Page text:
This question is honestly a rhetorical question, prompted by a post on Gizmodo that I have until recently read fairly faithfully, that is, until I read this post entitled: "La Jetée: The Inspiration for 12 Monkeys (and probably the Terminator)[sic]".

Of course, at least for the former, this is true: "12 Monkeys" was inspired by "La Jetée".  But "The Terminator"?  Everyone knows the latter was inspired by the Pro-Life movement, as I have inveighed upon numerous times.

But to make "La Jetée" into merely the inspiration for "12 Monkeys"? That is an insult to "La Jetée"!  And don't get me wrong, I'm not a Chris Marker fanatic. I think the cat graffiti all over Paris is stupid, despite what my wife says. "12 Monkeys" is crap, like everything that Terry Gilliam has done.  In fact, Terry Gilliam is crap.  Crap! I mean, yeah, entertaining stuff.  "Brazil", etc. But really, I'd rather spend time watching "Last Year at Marienbad" or "Metropolis" than anything by Terry Gilliam.  I know that people are crazy about "Time Bandits" and about "Adventures of Baron von Munchhausen", and I admit that I have not seen these films, or only seen parts of them. But honestly, having seen other Gilliam films is enough proof to me that I should be watching pre-Code films or Korean horror, but not anymore Gilliam.  There is simply not enough time.  It's like reading Dan Brown. Yes, it may be entertaining (although it may also be rotting my brain), but there is too much good stuff to be wasting my time on crap.


Did I mention: crap!

Of course, I'd be a fool if I didn't give "Monty Python and the Holy Grail" its due.  It is a great film.  But not really to be credited to Gilliam.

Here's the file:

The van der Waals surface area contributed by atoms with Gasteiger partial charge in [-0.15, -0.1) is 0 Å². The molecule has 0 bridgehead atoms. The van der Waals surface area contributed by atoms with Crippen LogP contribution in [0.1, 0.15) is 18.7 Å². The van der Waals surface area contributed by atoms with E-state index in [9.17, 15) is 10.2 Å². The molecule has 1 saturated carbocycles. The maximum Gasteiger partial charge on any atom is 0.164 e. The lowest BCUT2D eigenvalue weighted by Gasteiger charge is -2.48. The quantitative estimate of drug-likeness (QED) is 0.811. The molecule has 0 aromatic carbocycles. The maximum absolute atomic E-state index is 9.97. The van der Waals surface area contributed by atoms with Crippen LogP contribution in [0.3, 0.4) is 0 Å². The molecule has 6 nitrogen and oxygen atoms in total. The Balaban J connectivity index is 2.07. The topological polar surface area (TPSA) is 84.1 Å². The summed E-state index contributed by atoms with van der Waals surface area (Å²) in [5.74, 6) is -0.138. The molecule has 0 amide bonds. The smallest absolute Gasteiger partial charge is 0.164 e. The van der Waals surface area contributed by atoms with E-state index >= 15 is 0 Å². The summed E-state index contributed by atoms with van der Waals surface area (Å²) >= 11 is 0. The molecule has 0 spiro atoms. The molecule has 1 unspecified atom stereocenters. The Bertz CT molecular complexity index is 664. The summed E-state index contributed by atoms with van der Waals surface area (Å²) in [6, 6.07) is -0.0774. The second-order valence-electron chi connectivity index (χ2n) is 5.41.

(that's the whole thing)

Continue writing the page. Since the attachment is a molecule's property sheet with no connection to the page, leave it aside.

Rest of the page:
I could be wrong about Gilliam.  But I really really think that I'm right.

Saturday, February 4, 2012

A very objective review of Cindy Meehl's "Buck"

   The film is about a real "horse whisperer" named Buck Brannaman (he apparently served as an assistant to the movie "The Horse Whisperer", although I do not think the novel was based on him). He comes from a line of horse trainers that have adopted an essentially nonviolent, empathetic approach to their art, in which no longer need a horse be broken. But the film is mainly about this guy and his life, or rather, his childhood suffering from paternal physical abuse, how he escaped that and how it served as a perfect backdrop for his own work.
   In one of the first voiceovers, Buck says something to the effect of, I'm a guy who appears to work with people that have horse problems, but actually with horses that have people problems.  The point of this being like the wisdom that Caesar Millan, the "Dog Whisperer", demonstrates (although I do not think ever really articulates), which is that the animal's problem is usually the owner.
   This kind of thing really interests me because I'm a believer in the wisdom of Aristotle's maxim that the friend is another self, and in the mirroring nature of the master-slave relationship in Hegel, and the notion of transference in psychoanalysis … in general. I am interested in the way that humans find reflected in those around them, and the kinds of things we can learn about ourselves by studying those closest to us. Of course, those ideas may still seem better suited for topics apart from human-animal relations.  But I went ahead and made the transition a long time ago and never looked back.
   So let me say why I liked it and what it made me think about: